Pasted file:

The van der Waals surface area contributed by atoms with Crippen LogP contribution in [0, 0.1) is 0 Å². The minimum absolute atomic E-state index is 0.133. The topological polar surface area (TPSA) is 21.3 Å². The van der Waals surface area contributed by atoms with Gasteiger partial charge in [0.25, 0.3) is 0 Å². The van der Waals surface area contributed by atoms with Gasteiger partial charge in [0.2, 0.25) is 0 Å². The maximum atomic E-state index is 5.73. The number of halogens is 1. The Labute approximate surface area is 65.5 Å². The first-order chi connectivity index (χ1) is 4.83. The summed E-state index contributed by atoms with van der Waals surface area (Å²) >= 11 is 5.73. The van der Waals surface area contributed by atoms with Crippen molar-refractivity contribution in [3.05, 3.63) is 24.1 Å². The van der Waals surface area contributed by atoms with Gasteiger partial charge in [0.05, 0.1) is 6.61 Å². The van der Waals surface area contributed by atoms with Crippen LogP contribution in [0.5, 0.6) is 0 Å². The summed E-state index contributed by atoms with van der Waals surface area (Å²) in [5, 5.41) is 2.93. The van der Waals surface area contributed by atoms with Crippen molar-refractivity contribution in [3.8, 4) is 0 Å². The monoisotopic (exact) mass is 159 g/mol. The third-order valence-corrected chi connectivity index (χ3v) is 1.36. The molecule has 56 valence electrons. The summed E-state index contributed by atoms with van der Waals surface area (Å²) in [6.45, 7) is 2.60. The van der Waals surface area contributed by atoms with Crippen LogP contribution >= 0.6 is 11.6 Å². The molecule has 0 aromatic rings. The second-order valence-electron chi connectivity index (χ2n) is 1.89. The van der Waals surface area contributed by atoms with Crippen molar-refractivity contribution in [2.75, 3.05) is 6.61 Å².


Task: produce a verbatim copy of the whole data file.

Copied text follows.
The van der Waals surface area contributed by atoms with Crippen LogP contribution in [0, 0.1) is 0 Å². The minimum absolute atomic E-state index is 0.133. The topological polar surface area (TPSA) is 21.3 Å². The van der Waals surface area contributed by atoms with Gasteiger partial charge in [0.25, 0.3) is 0 Å². The van der Waals surface area contributed by atoms with Gasteiger partial charge in [0.2, 0.25) is 0 Å². The maximum atomic E-state index is 5.73. The number of halogens is 1. The Labute approximate surface area is 65.5 Å². The first-order chi connectivity index (χ1) is 4.83. The summed E-state index contributed by atoms with van der Waals surface area (Å²) >= 11 is 5.73. The van der Waals surface area contributed by atoms with Crippen molar-refractivity contribution in [3.05, 3.63) is 24.1 Å². The van der Waals surface area contributed by atoms with Gasteiger partial charge in [0.05, 0.1) is 6.61 Å². The van der Waals surface area contributed by atoms with Crippen LogP contribution in [0.5, 0.6) is 0 Å². The summed E-state index contributed by atoms with van der Waals surface area (Å²) in [5, 5.41) is 2.93. The van der Waals surface area contributed by atoms with Crippen molar-refractivity contribution in [3.8, 4) is 0 Å². The monoisotopic (exact) mass is 159 g/mol. The third-order valence-corrected chi connectivity index (χ3v) is 1.36. The molecule has 56 valence electrons. The summed E-state index contributed by atoms with van der Waals surface area (Å²) in [6.45, 7) is 2.60. The van der Waals surface area contributed by atoms with Crippen LogP contribution >= 0.6 is 11.6 Å². The molecule has 0 aromatic rings. The second-order valence-electron chi connectivity index (χ2n) is 1.89. The van der Waals surface area contributed by atoms with Crippen molar-refractivity contribution in [2.75, 3.05) is 6.61 Å².